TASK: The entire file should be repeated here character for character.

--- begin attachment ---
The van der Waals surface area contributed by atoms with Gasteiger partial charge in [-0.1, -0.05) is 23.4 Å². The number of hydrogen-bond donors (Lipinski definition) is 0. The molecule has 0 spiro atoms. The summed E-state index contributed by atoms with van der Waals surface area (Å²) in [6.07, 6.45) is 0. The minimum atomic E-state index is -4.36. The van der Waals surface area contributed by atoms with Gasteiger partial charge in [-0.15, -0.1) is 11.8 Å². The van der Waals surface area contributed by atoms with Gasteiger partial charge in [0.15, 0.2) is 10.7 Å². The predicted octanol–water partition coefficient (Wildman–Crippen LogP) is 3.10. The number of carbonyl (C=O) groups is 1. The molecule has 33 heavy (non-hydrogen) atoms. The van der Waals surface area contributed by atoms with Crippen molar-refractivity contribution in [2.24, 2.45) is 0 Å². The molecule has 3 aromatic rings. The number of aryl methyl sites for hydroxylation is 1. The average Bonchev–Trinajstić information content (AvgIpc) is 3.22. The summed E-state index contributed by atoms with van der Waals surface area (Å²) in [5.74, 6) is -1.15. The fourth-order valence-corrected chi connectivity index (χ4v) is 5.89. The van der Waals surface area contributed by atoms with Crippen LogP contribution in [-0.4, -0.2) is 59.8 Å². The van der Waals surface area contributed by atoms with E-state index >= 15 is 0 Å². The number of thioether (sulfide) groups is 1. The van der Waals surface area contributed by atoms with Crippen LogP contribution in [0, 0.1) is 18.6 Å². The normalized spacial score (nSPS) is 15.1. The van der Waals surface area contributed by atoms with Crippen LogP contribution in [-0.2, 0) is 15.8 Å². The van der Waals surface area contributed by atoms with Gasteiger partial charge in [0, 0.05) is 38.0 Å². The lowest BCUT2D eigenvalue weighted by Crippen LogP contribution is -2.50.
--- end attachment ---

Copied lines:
The van der Waals surface area contributed by atoms with Gasteiger partial charge in [-0.1, -0.05) is 23.4 Å². The number of hydrogen-bond donors (Lipinski definition) is 0. The molecule has 0 spiro atoms. The summed E-state index contributed by atoms with van der Waals surface area (Å²) in [6.07, 6.45) is 0. The minimum atomic E-state index is -4.36. The van der Waals surface area contributed by atoms with Gasteiger partial charge in [-0.15, -0.1) is 11.8 Å². The van der Waals surface area contributed by atoms with Gasteiger partial charge in [0.15, 0.2) is 10.7 Å². The predicted octanol–water partition coefficient (Wildman–Crippen LogP) is 3.10. The number of carbonyl (C=O) groups is 1. The molecule has 33 heavy (non-hydrogen) atoms. The van der Waals surface area contributed by atoms with Crippen molar-refractivity contribution in [2.24, 2.45) is 0 Å². The molecule has 3 aromatic rings. The number of aryl methyl sites for hydroxylation is 1. The average Bonchev–Trinajstić information content (AvgIpc) is 3.22. The summed E-state index contributed by atoms with van der Waals surface area (Å²) in [5.74, 6) is -1.15. The fourth-order valence-corrected chi connectivity index (χ4v) is 5.89. The van der Waals surface area contributed by atoms with Crippen LogP contribution in [-0.4, -0.2) is 59.8 Å². The van der Waals surface area contributed by atoms with E-state index >= 15 is 0 Å². The number of thioether (sulfide) groups is 1. The van der Waals surface area contributed by atoms with Crippen LogP contribution in [0, 0.1) is 18.6 Å². The normalized spacial score (nSPS) is 15.1. The van der Waals surface area contributed by atoms with Crippen LogP contribution in [-0.2, 0) is 15.8 Å². The van der Waals surface area contributed by atoms with Gasteiger partial charge in [0, 0.05) is 38.0 Å². The lowest BCUT2D eigenvalue weighted by Crippen LogP contribution is -2.50.